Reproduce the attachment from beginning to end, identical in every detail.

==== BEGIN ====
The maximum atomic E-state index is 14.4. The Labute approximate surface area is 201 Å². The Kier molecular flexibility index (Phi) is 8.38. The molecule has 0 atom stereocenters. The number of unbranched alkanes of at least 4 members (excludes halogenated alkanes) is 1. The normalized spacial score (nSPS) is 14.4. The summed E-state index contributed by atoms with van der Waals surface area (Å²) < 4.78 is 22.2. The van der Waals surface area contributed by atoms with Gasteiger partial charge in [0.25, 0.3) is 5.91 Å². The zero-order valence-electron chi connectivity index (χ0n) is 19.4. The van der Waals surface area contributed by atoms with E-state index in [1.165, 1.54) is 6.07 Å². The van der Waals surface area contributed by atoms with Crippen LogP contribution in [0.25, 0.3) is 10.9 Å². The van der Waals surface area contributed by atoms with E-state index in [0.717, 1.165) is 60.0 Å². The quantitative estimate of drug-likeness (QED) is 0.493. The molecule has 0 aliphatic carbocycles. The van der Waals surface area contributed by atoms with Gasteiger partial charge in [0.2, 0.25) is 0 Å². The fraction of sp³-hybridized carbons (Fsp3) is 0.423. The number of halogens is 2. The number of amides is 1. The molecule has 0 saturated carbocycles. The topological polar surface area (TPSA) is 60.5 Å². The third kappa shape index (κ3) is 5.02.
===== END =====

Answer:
The maximum atomic E-state index is 14.4. The Labute approximate surface area is 201 Å². The Kier molecular flexibility index (Phi) is 8.38. The molecule has 0 atom stereocenters. The number of unbranched alkanes of at least 4 members (excludes halogenated alkanes) is 1. The normalized spacial score (nSPS) is 14.4. The summed E-state index contributed by atoms with van der Waals surface area (Å²) < 4.78 is 22.2. The van der Waals surface area contributed by atoms with Gasteiger partial charge in [0.25, 0.3) is 5.91 Å². The zero-order valence-electron chi connectivity index (χ0n) is 19.4. The van der Waals surface area contributed by atoms with E-state index in [1.165, 1.54) is 6.07 Å². The van der Waals surface area contributed by atoms with Crippen LogP contribution in [0.25, 0.3) is 10.9 Å². The van der Waals surface area contributed by atoms with E-state index in [0.717, 1.165) is 60.0 Å². The quantitative estimate of drug-likeness (QED) is 0.493. The molecule has 0 aliphatic carbocycles. The van der Waals surface area contributed by atoms with Gasteiger partial charge in [0.2, 0.25) is 0 Å². The fraction of sp³-hybridized carbons (Fsp3) is 0.423. The number of halogens is 2. The number of amides is 1. The molecule has 0 saturated carbocycles. The topological polar surface area (TPSA) is 60.5 Å². The third kappa shape index (κ3) is 5.02.